Get a roommate for your apartment. This often works best if you’re single, but can work well with married couples in apartments, too – I know of several married couples who have shared two bedroom apartments over the years. If you’re having a hard time meeting costs on your own and have a spare bedroom (or some spare space that can be so utilized), look into getting a roommate. One good place to start is via your own social network.
Rent out a portion of your home. If you live in a home and have rooms that are unused (perhaps the children have moved out), you can consider renting part of your room out to singles, couples, or families who are looking for low-cost housing over the short term. This works best if you have a floor of your home that you can rent.
Look into cohabitation arrangements for your home. Perhaps a family member of yours is in a unique situation after graduating from college or going through another life change. If this is your situation, look into cohabitating with them. Invite them to share your home with you for some portion of the monthly mortgage payment (perhaps have them pay half of the mortgage while you cover the full energy bill – after all, you’re the one whose name is on the mortgage, so you’ll gain asset value by their presence). Alternately, you may be the person that takes advantage of such a situation. My wife and I have actually discussed this option in the past.
Given the costs of home ownership (and even the monthly cost of a big, fat rent check), some preparation before you make a big leap can really help.
Rent instead of buying. In most (not all) situations, renting is more cost-effective than owning a home if you’re conservative with the difference in money. This is particularly true if you’re not confident you’ll be living in the same area in five years. Look at apartments and homes that meet your needs both on the rental and the ownership side of the coin and also consider the extra costs of owning a home – insurance, repairs, maintenance, and so on.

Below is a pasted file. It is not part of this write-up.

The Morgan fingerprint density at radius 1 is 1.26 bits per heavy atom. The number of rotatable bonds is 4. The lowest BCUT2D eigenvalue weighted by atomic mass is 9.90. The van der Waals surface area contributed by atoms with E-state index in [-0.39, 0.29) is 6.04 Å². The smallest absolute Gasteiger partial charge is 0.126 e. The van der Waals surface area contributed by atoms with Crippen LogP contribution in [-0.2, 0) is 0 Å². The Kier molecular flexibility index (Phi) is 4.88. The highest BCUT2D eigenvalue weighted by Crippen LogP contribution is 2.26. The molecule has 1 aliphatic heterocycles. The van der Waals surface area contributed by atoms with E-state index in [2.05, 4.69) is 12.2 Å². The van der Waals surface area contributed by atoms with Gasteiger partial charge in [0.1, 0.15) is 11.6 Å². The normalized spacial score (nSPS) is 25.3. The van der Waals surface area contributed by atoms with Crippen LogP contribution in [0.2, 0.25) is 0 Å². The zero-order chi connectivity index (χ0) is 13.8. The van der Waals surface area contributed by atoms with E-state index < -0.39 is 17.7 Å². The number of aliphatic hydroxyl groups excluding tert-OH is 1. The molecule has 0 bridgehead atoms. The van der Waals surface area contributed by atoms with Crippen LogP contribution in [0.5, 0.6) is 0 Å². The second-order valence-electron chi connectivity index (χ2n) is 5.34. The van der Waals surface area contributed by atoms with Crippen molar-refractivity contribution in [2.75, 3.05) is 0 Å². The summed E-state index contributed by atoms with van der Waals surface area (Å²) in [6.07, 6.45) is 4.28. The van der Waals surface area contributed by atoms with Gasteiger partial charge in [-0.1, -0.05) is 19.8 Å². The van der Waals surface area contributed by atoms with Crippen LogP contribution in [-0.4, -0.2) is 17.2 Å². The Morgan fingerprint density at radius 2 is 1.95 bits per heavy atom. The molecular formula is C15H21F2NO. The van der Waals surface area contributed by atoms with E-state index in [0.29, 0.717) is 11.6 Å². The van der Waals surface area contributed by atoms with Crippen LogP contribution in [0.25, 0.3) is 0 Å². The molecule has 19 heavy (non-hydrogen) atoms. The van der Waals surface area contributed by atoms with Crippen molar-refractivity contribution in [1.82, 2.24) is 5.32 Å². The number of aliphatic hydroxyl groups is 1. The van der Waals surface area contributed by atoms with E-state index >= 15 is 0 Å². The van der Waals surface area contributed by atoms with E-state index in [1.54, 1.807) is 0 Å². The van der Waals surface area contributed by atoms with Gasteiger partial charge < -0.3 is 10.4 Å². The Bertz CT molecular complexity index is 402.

Save until you have 20% of a down payment – at minimum – before you even consider buying a home. If you rent with less than 20% down, you’ll either have to take out PMI (insurance against your lack of a down payment) or take out a secondary loan, often with a higher interest rate. Be patient and avoid those extra costs – keep saving until you have that 20% down payment.
Choose a place to buy/rent that’s smaller than you originally wanted. It’s easy, when you’re looking at apartments and homes, to fall in love with a living space that far exceeds the space you need. Be realistic and don’t push your money just so you can have more space to store all of your stuff. Speaking of all of your stuff…
Sell off all of the stuff you don’t use. Before you even consider moving, go through the items you own and get rid of the stuff you don’t actually want or use. Turn a critical eye to everything. Not only will this earn you a bit of cash, it might shock you when you realize that you really don’t need as much space as you initially thought you did.
I want your help! In the comments, please let me know which of the tips you find most useful for trimming these costs. I’ll include the top choices in a comprehensive budget trimming guide at the conclusion of the series.